Bargain Hunting: the Zastava EZ

The EZ pistols, manufactured by Zastava, have a really high gun-to-money ratio. If you don’t look too closely, you could mistake them for SIG P-series handguns. They are definitely SIG-inspired, although they are not parts-compatible. And in some ways, the Zastava pistols have a leg up on SIG’s handguns in the design arena. 

There are three models of EZ pistol generally available for export, two 9mm guns, one full-size and one compact, and a full-size .40 S&W. The word “Compact” is a bit of a stretch since the difference is a shortened slide, by .4 inches. More of a matter of preference thing. 

Zastava EZ

The EZ (and CZ pistols—Zastava CZ99 and CZ999, no relation to Česká Zbrojovka) are steel-framed service pistols with folded steel slides and weigh in at just over two pounds. They’re intended to be carried double-action with the hammer down; they don’t have manual safeties (they do have firing pin safeties), instead they have decockers. The improvements over SIG’s designs are all in the controls: they’re ambidextrous. They also have a loaded chamber indicator. 

Zastava EZ

The grips are contoured to accommodate the ambidextrous decocker and magazine release. The heat-treated magazines are dimensionally-similar to Beretta 92 and 96 magazines but with catches in different spots. They have capacities of 15+1 in 9mm and 10+1 in .40 S&W.

What continues to impress people about these guns is the level of build quality demonstrated in them. Zastava firearms are tightly-fitted guns that benefit from a good break-in, but they manage to have a strong following despite not really having much brand recognition or aftermarket support (although they do fit in most SIG holsters).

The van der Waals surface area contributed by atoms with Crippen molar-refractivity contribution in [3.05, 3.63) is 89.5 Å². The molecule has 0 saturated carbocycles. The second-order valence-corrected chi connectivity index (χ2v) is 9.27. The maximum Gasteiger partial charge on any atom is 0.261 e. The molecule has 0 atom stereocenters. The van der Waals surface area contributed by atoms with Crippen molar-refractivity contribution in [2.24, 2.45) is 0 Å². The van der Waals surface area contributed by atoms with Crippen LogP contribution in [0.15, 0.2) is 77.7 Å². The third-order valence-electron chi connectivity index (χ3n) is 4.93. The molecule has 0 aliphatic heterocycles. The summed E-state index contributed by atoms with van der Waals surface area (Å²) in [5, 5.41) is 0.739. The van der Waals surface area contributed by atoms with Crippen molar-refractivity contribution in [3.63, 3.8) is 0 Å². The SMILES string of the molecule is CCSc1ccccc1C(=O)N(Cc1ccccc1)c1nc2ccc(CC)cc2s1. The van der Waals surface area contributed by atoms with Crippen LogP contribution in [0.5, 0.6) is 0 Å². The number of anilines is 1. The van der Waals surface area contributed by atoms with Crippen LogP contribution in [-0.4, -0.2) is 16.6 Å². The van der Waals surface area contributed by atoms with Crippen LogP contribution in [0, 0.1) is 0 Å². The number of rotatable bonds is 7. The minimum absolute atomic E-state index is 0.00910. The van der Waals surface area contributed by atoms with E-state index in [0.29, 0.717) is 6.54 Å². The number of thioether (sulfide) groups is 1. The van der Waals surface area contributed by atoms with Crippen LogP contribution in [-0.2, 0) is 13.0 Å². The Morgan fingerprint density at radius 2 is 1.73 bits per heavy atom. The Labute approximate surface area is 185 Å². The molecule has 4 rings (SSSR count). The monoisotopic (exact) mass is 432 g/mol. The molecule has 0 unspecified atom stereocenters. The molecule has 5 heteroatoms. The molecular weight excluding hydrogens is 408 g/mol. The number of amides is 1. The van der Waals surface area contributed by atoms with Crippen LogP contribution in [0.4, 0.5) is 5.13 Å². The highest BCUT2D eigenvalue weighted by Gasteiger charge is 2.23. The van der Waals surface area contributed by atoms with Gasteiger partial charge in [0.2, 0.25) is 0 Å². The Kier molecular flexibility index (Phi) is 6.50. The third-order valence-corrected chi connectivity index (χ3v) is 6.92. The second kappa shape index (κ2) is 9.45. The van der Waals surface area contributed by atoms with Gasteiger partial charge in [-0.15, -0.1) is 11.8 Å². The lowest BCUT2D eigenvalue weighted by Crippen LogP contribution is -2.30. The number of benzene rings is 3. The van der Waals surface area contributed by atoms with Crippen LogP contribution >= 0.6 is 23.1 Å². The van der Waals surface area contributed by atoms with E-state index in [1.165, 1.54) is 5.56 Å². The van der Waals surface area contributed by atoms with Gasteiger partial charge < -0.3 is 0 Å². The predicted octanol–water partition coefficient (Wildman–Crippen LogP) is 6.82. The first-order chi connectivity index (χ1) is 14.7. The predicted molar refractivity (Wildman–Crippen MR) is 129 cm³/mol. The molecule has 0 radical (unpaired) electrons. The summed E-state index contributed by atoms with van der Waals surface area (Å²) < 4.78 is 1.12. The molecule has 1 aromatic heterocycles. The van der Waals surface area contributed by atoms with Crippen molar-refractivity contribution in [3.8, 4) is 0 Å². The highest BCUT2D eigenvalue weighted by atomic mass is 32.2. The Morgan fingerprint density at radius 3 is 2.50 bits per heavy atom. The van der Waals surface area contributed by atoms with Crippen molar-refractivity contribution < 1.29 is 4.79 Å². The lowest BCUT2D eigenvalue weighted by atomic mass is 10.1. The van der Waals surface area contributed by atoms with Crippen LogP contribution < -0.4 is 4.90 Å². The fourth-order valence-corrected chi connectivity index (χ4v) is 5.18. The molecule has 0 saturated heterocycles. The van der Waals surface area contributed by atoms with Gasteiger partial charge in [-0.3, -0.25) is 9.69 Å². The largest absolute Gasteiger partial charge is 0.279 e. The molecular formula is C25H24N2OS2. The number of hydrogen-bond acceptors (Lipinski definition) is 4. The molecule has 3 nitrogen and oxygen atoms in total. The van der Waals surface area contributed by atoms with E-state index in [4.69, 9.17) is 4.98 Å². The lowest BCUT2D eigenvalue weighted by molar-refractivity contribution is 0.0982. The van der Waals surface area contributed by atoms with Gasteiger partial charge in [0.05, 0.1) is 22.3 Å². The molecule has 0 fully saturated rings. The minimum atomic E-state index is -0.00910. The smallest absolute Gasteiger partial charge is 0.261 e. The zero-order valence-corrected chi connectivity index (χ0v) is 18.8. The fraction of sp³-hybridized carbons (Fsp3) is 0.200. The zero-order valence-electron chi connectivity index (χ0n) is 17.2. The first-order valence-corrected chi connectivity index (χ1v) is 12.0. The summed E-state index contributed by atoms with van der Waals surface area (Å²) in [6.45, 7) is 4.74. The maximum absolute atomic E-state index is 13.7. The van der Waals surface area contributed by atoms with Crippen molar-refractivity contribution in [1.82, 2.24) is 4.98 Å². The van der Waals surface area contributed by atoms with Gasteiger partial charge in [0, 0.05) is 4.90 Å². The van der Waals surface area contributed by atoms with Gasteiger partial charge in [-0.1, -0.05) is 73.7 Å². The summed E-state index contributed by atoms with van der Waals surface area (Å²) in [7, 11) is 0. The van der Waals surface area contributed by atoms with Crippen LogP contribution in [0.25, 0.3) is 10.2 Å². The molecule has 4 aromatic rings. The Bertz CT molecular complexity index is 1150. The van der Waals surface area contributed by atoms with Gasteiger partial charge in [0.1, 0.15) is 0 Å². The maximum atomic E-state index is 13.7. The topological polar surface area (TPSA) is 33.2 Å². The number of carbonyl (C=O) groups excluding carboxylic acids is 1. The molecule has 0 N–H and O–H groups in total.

Zastava EZ

Zastava firearms have been imported by EAA, K-Var, as well as imported and rebranded by Charles Daly and even Remington, and EZ pistols generally run for under $450, and are on par with other guns costing hundreds of dollars more. If you’re looking for a straightforward service piece on a budget, this is one gun you ought to check out. 

The Zastava Arms company has been in operation for over 150 years and has a long tradition of staying on the leading edge of firearms manufacturing. 

Read More On:

Latest Reviews

  • Four Years Later: IWI Tavor SAR Revisited

    Though IWI's X95, released in 2016, usurps the SAR, my Tavor SAR is still part of the family. For those just now coming across this model, how has it stood up over the years? Let's find out.

    Read More
  • Scope Review: Leupold VX-Freedom FireDot Twilight Hunter

    The budget-friendly line of American-made Leupold VX-Freedom riflescopes found a welcome audience last year, but 2020 sees even more interesting additions to the family, with our hands-down favorite being the illuminated-reticle FireDot line.

    Read More
  • Ruger AR-556: An Outstanding Gateway AR

    It should come as no surprise the Ruger name is synonymous with value, and its’ AR-556 looks to fit this mold as an entry-level AR-15 with a reasonable MSRP. So how does the no-frills Ruger AR-556 perform when put to the test? Read on to find out.

    Read More
  • A Look at the Sig P238, A Year Later

    The Sig Sauer P238 was the first .380 ACP BUG to grace my gun safe, a welcomed addition to the 9mm polymers, .38 SPL revolvers, and .45 ACP 1911s. After more than a year's worth of use, where do I stand on the P238? Let's find out.

    Read More

Loading